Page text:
On the 22nd of August 1485 King Richard III lost both his crown and his life to Henry Tudor at the battle of Bosworth. This may well have been one of the most decisive battles in Bristish history but its historical significance was completely overshadowed by the real battle of Bosworth fought 535 years later at the Dixie Grammer School Astro pitch. Much more than the crown of England was at stake as the Whitefriars met the Greenfriars for game 4 of the legendary Centenary Challenge.
With the Whitefriars reigning with two wins under their belt, the Greens were looking, like Henry Tudor, to usurp the throne. The battle commenced with strong attacking play from both teams.
The Whites looked more dangerous on the attack but the Greens defence was resolute. With the score nil – nil at half time both teams made fresh plans of attack.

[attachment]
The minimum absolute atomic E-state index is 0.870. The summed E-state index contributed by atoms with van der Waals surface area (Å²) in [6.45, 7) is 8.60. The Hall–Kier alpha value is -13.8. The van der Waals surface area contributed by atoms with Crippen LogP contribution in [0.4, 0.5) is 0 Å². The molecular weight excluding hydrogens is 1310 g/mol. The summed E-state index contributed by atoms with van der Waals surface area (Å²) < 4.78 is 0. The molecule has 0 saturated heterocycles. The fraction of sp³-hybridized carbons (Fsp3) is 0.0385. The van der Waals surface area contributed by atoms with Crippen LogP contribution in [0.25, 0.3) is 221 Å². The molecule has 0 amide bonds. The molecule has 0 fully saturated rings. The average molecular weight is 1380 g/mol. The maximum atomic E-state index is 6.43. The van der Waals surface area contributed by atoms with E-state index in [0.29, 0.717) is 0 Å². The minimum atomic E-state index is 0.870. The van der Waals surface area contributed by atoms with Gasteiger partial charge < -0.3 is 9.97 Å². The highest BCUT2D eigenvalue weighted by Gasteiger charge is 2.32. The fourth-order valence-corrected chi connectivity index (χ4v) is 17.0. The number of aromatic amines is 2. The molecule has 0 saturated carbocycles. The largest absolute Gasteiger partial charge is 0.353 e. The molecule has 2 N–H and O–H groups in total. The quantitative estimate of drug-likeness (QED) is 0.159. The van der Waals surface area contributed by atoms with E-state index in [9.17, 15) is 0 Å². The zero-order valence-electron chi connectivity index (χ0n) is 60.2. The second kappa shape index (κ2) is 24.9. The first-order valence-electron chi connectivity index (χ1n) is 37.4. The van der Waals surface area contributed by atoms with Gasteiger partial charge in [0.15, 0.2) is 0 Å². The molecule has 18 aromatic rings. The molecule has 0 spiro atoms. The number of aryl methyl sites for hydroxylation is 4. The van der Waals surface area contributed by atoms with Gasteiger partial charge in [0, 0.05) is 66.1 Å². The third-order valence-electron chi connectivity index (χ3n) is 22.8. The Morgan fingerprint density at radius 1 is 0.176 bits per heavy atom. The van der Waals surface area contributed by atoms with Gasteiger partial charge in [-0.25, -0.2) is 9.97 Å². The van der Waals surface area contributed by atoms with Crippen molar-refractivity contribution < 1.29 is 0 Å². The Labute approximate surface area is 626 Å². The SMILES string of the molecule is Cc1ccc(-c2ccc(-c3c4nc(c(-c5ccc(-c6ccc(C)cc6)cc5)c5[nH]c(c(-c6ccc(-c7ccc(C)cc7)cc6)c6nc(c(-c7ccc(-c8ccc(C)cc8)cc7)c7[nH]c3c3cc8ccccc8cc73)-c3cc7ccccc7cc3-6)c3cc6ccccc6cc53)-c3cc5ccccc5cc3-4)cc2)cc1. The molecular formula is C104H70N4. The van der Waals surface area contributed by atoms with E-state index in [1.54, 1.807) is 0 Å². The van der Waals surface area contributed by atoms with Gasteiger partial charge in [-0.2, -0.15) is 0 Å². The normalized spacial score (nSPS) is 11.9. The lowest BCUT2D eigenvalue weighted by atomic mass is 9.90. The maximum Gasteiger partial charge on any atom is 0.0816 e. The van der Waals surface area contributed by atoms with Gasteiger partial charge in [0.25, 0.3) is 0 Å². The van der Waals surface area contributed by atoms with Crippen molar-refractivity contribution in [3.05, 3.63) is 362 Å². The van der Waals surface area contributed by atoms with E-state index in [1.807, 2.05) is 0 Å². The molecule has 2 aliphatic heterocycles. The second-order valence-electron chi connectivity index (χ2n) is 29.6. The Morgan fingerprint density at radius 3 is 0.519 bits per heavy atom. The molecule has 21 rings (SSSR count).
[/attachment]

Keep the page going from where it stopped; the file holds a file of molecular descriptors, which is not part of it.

With the second half underway, the Greens were on the offensive but their efforts were repulsed and the Whites pushed home their advantage. A well worked short corner saw Issac Hiatt, slip the ball to Atticus Walton-Hayfield who delivered the coup-de-grace, giving the Whites a narrow lead.
Although the Greens pushed for an equaliser, the Whites carried the day, giving them a 3 games’ lead in the series.
The history of the Centenary Challenge, like the Wars of the Roses has many twists and turns and with at least 10 games still to play the winner’s crown is still up for grabs.